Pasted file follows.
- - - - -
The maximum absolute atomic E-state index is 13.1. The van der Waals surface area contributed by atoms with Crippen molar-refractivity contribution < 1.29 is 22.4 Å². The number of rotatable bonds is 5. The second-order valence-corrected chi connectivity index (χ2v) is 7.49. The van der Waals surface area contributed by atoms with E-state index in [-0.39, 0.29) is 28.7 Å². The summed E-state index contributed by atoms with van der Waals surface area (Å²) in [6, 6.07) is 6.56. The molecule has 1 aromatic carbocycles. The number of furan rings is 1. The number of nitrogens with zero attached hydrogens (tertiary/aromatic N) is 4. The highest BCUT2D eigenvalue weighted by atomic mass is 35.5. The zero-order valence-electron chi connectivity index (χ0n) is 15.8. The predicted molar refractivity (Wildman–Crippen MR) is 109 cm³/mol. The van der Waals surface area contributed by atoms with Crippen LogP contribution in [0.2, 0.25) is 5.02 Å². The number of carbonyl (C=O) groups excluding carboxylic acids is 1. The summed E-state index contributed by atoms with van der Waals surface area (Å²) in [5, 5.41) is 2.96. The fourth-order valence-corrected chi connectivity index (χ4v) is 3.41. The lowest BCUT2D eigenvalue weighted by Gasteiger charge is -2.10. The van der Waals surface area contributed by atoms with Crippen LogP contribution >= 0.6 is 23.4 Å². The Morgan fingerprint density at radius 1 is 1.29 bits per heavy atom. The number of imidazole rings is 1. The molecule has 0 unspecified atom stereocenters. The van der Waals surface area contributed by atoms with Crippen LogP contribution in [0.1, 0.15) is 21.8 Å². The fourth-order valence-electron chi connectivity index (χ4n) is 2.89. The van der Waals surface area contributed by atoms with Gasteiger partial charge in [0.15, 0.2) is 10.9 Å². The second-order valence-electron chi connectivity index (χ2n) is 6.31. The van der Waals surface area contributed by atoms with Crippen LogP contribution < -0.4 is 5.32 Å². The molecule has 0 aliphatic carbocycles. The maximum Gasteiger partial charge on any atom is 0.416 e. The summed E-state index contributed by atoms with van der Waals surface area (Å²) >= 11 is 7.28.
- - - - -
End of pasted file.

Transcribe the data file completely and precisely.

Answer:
The maximum absolute atomic E-state index is 13.1. The van der Waals surface area contributed by atoms with Crippen molar-refractivity contribution < 1.29 is 22.4 Å². The number of rotatable bonds is 5. The second-order valence-corrected chi connectivity index (χ2v) is 7.49. The van der Waals surface area contributed by atoms with E-state index in [-0.39, 0.29) is 28.7 Å². The summed E-state index contributed by atoms with van der Waals surface area (Å²) in [6, 6.07) is 6.56. The molecule has 1 aromatic carbocycles. The number of furan rings is 1. The number of nitrogens with zero attached hydrogens (tertiary/aromatic N) is 4. The highest BCUT2D eigenvalue weighted by atomic mass is 35.5. The zero-order valence-electron chi connectivity index (χ0n) is 15.8. The predicted molar refractivity (Wildman–Crippen MR) is 109 cm³/mol. The van der Waals surface area contributed by atoms with Crippen LogP contribution in [0.2, 0.25) is 5.02 Å². The number of carbonyl (C=O) groups excluding carboxylic acids is 1. The summed E-state index contributed by atoms with van der Waals surface area (Å²) in [5, 5.41) is 2.96. The fourth-order valence-corrected chi connectivity index (χ4v) is 3.41. The lowest BCUT2D eigenvalue weighted by Gasteiger charge is -2.10. The van der Waals surface area contributed by atoms with Crippen LogP contribution >= 0.6 is 23.4 Å². The Morgan fingerprint density at radius 1 is 1.29 bits per heavy atom. The number of imidazole rings is 1. The molecule has 0 unspecified atom stereocenters. The van der Waals surface area contributed by atoms with Crippen LogP contribution in [0.1, 0.15) is 21.8 Å². The fourth-order valence-electron chi connectivity index (χ4n) is 2.89. The van der Waals surface area contributed by atoms with Gasteiger partial charge in [0.15, 0.2) is 10.9 Å². The second-order valence-electron chi connectivity index (χ2n) is 6.31. The van der Waals surface area contributed by atoms with Crippen LogP contribution < -0.4 is 5.32 Å². The molecule has 0 aliphatic carbocycles. The maximum Gasteiger partial charge on any atom is 0.416 e. The summed E-state index contributed by atoms with van der Waals surface area (Å²) >= 11 is 7.28.